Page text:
The article below discusses the serious consequences that have recently developed in California resulting from a court decision that may significantly impact the ability of California nonprofits to conduct in-depth and meaningful background checks of potential employees that may be required by other laws. We don’t provide a conclusive answer because the situation is still in flux, but offer you background and possible considerations.
During the current hard insurance market, defined as a market with increasing insurance rates and decreased availability of coverage, nonprofits are finding that coverage provided by commercial carriers is not consistent, affordable, or appropriate.
Furthermore, nonprofits’ contracts require certain types of coverages and policy limits, such as sexual abuse liability coverage, so when commercial insurance companies no longer offer the coverage policies nonprofits need, it can leave them in violation of contract terms with federal, state, and local municipalities.
The few commercial insurance companies that have provided sexual abuse liability coverage to community-based nonprofit organizations in the past are currently in a fit of angst about the extension of statutes of limitations that grant victims of sexual abuse an expanded window in which to bring their claims into court. This is what’s known as “social inflation” in the insurance industry.
For the past few years, many commercial carriers have opted not to renew existing sexual abuse and molestation coverage for nonprofits — and sometimes the complete package of insurance as well. Most other carriers have been lowering the limits of coverage they will offer and imposing large, self-insured retentions and significant premium increases.
Some insurers have even abandoned the social service market completely, citing the impact of these new laws. Are these actions justified based on evidence of more frequent sexual abuse claims against community-based nonprofits?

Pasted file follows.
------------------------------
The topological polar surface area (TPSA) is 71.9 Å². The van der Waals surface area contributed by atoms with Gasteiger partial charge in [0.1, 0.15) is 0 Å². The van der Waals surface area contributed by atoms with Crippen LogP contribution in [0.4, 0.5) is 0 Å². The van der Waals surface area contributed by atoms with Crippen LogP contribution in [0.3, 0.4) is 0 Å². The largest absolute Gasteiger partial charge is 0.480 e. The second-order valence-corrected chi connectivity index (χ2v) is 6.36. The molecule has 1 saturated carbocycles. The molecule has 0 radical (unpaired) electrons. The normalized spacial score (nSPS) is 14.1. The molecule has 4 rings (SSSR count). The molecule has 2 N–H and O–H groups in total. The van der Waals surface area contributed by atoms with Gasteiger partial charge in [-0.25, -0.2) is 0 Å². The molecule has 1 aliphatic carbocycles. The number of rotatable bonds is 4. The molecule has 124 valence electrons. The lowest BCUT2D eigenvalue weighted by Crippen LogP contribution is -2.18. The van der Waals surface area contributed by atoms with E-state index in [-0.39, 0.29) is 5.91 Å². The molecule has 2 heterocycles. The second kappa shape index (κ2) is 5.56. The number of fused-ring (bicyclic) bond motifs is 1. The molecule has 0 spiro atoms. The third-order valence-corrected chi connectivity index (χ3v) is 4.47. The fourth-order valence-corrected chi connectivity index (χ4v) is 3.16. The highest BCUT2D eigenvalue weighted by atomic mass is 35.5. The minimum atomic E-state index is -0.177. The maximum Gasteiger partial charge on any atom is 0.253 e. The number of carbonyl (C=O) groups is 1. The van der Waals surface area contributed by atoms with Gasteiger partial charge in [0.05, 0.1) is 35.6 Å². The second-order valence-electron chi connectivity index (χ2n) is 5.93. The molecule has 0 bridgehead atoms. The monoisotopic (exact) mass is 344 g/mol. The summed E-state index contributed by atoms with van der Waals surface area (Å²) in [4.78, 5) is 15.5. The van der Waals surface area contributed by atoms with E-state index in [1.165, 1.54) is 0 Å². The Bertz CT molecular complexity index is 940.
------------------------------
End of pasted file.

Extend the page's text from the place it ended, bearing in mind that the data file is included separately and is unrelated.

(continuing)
The answer is no.
Over the course of the past 10 years, the frequency of sexual abuse claims emanating from community-based nonprofits has not changed, despite changes to the laws providing more opportunity for claims to be brought.
Navigating the ever-changing COVID-19 safety rules has been a compliance nightmare for employers.
Now, hopefully, there will be some certainty for larger employers and those in the healthcare industry as the legality of the federal government’s COVID-19 vaccine and “vaccinate or test” mandates will finally be decided by the U.S. Supreme Court.
At issue are two separate orders:
- The Occupational Safety and Health Administration (OSHA) Emergency Temporary Standard (ETS), which applies to employers with over 100 workers.
- The Center for Medicare & Medicaid Services’ (CMS) healthcare mandate, which is specific to the healthcare industry.
While OSHA’s ETS gives employers the option to test unvaccinated employees for COVID-19, the CMS mandate does not allow for a testing option and requires a vaccination for all covered workers.
While prior courts had issued a nationwide stay on the enforcement of the OSHA ETS, on December 17, the Sixth Circuit Court of Appeals reversed course and dissolved the stay, clearing OSHA to enforce the ETS across the country.
Nonprofits Insurance Alliance (NIA) and Alta California Regional Center (ACRC) have something in common. Each nonprofit is helping thousands meet their mission, whether as an organization or an individual.
A well-qualified applicant applies for a job at a nonprofit and lands an in-person interview. The applicant explains that their service dog will accompany them. The hiring manager is left with questions: Does the manager have to agree? Does this entail agreeing to permit the service dog in the workplace if the applicant is hired? Can the manager ask the applicant about the service dog in the interview? The manager just doesn’t know how to handle the situation, reasoning that avoidance is the least risky approach.